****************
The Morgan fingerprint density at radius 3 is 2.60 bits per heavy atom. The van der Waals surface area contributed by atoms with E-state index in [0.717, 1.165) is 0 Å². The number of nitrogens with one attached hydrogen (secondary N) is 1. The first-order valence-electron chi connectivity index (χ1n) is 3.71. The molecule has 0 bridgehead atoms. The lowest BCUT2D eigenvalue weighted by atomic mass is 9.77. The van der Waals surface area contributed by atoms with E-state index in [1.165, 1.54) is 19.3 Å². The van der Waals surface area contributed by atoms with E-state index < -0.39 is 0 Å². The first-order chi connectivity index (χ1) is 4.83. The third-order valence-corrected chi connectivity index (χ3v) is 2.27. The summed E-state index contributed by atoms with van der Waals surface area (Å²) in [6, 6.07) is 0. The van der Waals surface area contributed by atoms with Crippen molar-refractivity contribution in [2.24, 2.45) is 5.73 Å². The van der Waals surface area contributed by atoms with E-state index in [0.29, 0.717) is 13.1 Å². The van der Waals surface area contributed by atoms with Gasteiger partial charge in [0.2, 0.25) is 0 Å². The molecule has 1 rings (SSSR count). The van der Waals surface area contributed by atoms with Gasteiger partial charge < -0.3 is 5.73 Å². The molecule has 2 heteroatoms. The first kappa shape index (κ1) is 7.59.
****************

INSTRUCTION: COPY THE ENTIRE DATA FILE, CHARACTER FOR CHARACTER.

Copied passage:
The Morgan fingerprint density at radius 3 is 2.60 bits per heavy atom. The van der Waals surface area contributed by atoms with E-state index in [0.717, 1.165) is 0 Å². The number of nitrogens with one attached hydrogen (secondary N) is 1. The first-order valence-electron chi connectivity index (χ1n) is 3.71. The molecule has 0 bridgehead atoms. The lowest BCUT2D eigenvalue weighted by atomic mass is 9.77. The van der Waals surface area contributed by atoms with E-state index in [1.165, 1.54) is 19.3 Å². The van der Waals surface area contributed by atoms with E-state index < -0.39 is 0 Å². The first-order chi connectivity index (χ1) is 4.83. The third-order valence-corrected chi connectivity index (χ3v) is 2.27. The summed E-state index contributed by atoms with van der Waals surface area (Å²) in [6, 6.07) is 0. The van der Waals surface area contributed by atoms with Crippen molar-refractivity contribution in [2.24, 2.45) is 5.73 Å². The van der Waals surface area contributed by atoms with E-state index in [0.29, 0.717) is 13.1 Å². The van der Waals surface area contributed by atoms with Gasteiger partial charge in [0.2, 0.25) is 0 Å². The molecule has 1 rings (SSSR count). The van der Waals surface area contributed by atoms with Gasteiger partial charge < -0.3 is 5.73 Å². The molecule has 2 heteroatoms. The first kappa shape index (κ1) is 7.59.